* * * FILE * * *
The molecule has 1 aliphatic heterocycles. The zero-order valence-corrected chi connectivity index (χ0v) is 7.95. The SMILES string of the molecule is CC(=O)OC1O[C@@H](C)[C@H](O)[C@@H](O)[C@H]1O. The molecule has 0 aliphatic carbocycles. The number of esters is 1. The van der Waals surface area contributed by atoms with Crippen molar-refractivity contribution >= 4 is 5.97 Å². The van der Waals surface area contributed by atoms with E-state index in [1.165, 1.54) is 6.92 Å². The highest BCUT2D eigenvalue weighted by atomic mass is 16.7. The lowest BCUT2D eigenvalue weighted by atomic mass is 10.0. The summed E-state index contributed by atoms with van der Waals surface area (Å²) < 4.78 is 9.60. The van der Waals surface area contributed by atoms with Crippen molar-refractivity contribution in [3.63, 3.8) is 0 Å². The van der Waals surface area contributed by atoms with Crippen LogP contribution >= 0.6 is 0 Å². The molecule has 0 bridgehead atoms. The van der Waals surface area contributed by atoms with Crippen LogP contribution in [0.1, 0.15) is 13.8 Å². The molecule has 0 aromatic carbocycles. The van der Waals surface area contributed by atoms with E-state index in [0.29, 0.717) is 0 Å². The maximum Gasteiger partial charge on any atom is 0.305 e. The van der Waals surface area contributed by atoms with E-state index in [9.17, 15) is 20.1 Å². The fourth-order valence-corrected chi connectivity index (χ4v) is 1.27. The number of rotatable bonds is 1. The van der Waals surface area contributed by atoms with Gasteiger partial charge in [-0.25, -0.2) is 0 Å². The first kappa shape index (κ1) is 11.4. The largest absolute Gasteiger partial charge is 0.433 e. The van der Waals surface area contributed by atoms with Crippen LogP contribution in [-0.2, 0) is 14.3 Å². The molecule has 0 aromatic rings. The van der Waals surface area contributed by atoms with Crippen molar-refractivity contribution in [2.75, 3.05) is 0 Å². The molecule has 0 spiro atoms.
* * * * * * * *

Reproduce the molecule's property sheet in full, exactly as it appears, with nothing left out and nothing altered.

The molecule has 1 aliphatic heterocycles. The zero-order valence-corrected chi connectivity index (χ0v) is 7.95. The SMILES string of the molecule is CC(=O)OC1O[C@@H](C)[C@H](O)[C@@H](O)[C@H]1O. The molecule has 0 aliphatic carbocycles. The number of esters is 1. The van der Waals surface area contributed by atoms with Crippen molar-refractivity contribution >= 4 is 5.97 Å². The van der Waals surface area contributed by atoms with E-state index in [1.165, 1.54) is 6.92 Å². The highest BCUT2D eigenvalue weighted by atomic mass is 16.7. The lowest BCUT2D eigenvalue weighted by atomic mass is 10.0. The summed E-state index contributed by atoms with van der Waals surface area (Å²) < 4.78 is 9.60. The van der Waals surface area contributed by atoms with Crippen molar-refractivity contribution in [3.63, 3.8) is 0 Å². The van der Waals surface area contributed by atoms with Crippen LogP contribution >= 0.6 is 0 Å². The molecule has 0 bridgehead atoms. The van der Waals surface area contributed by atoms with Crippen LogP contribution in [0.1, 0.15) is 13.8 Å². The molecule has 0 aromatic carbocycles. The van der Waals surface area contributed by atoms with E-state index in [0.29, 0.717) is 0 Å². The maximum Gasteiger partial charge on any atom is 0.305 e. The van der Waals surface area contributed by atoms with E-state index in [9.17, 15) is 20.1 Å². The fourth-order valence-corrected chi connectivity index (χ4v) is 1.27. The number of rotatable bonds is 1. The van der Waals surface area contributed by atoms with Gasteiger partial charge in [-0.25, -0.2) is 0 Å². The first kappa shape index (κ1) is 11.4. The largest absolute Gasteiger partial charge is 0.433 e. The van der Waals surface area contributed by atoms with Crippen LogP contribution in [-0.2, 0) is 14.3 Å². The molecule has 0 aromatic rings. The van der Waals surface area contributed by atoms with Crippen molar-refractivity contribution in [2.75, 3.05) is 0 Å². The molecule has 0 spiro atoms.